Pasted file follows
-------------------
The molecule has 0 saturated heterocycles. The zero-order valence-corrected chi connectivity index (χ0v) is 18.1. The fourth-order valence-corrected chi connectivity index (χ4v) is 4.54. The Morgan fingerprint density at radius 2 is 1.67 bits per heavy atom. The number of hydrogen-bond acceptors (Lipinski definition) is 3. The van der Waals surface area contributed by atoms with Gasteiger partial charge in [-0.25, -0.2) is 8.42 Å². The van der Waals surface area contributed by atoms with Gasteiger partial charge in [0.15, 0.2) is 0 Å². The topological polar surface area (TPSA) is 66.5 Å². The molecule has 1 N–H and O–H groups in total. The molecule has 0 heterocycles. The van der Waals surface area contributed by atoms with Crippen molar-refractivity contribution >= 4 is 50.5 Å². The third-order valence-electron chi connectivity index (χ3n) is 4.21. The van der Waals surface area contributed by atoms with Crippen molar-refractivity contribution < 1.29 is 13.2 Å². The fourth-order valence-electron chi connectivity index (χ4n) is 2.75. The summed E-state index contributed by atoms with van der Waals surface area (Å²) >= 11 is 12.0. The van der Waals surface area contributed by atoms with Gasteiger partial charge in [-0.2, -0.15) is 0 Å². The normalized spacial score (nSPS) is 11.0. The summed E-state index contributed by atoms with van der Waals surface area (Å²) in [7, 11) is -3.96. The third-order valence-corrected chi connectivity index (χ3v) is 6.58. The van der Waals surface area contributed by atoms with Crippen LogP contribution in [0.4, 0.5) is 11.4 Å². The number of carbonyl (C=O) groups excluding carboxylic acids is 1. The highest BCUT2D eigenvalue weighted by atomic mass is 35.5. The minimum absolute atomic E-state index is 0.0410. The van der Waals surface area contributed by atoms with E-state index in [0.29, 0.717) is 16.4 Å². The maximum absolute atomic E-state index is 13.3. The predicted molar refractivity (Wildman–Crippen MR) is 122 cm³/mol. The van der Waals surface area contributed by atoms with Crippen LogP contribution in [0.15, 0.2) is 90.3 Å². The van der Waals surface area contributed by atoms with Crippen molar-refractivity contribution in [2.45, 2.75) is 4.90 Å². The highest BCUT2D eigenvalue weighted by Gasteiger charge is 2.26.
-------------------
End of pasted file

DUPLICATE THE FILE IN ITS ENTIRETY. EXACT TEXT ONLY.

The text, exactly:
The molecule has 0 saturated heterocycles. The zero-order valence-corrected chi connectivity index (χ0v) is 18.1. The fourth-order valence-corrected chi connectivity index (χ4v) is 4.54. The Morgan fingerprint density at radius 2 is 1.67 bits per heavy atom. The number of hydrogen-bond acceptors (Lipinski definition) is 3. The van der Waals surface area contributed by atoms with Gasteiger partial charge in [-0.25, -0.2) is 8.42 Å². The van der Waals surface area contributed by atoms with Gasteiger partial charge in [0.15, 0.2) is 0 Å². The topological polar surface area (TPSA) is 66.5 Å². The molecule has 1 N–H and O–H groups in total. The molecule has 0 heterocycles. The van der Waals surface area contributed by atoms with Crippen molar-refractivity contribution >= 4 is 50.5 Å². The third-order valence-electron chi connectivity index (χ3n) is 4.21. The van der Waals surface area contributed by atoms with Crippen molar-refractivity contribution < 1.29 is 13.2 Å². The fourth-order valence-electron chi connectivity index (χ4n) is 2.75. The summed E-state index contributed by atoms with van der Waals surface area (Å²) >= 11 is 12.0. The van der Waals surface area contributed by atoms with Gasteiger partial charge in [-0.2, -0.15) is 0 Å². The normalized spacial score (nSPS) is 11.0. The summed E-state index contributed by atoms with van der Waals surface area (Å²) in [7, 11) is -3.96. The third-order valence-corrected chi connectivity index (χ3v) is 6.58. The van der Waals surface area contributed by atoms with Crippen LogP contribution in [0.4, 0.5) is 11.4 Å². The number of carbonyl (C=O) groups excluding carboxylic acids is 1. The highest BCUT2D eigenvalue weighted by atomic mass is 35.5. The minimum absolute atomic E-state index is 0.0410. The van der Waals surface area contributed by atoms with E-state index in [0.29, 0.717) is 16.4 Å². The maximum absolute atomic E-state index is 13.3. The predicted molar refractivity (Wildman–Crippen MR) is 122 cm³/mol. The van der Waals surface area contributed by atoms with Crippen LogP contribution in [0.15, 0.2) is 90.3 Å². The van der Waals surface area contributed by atoms with Crippen molar-refractivity contribution in [2.45, 2.75) is 4.90 Å². The highest BCUT2D eigenvalue weighted by Gasteiger charge is 2.26.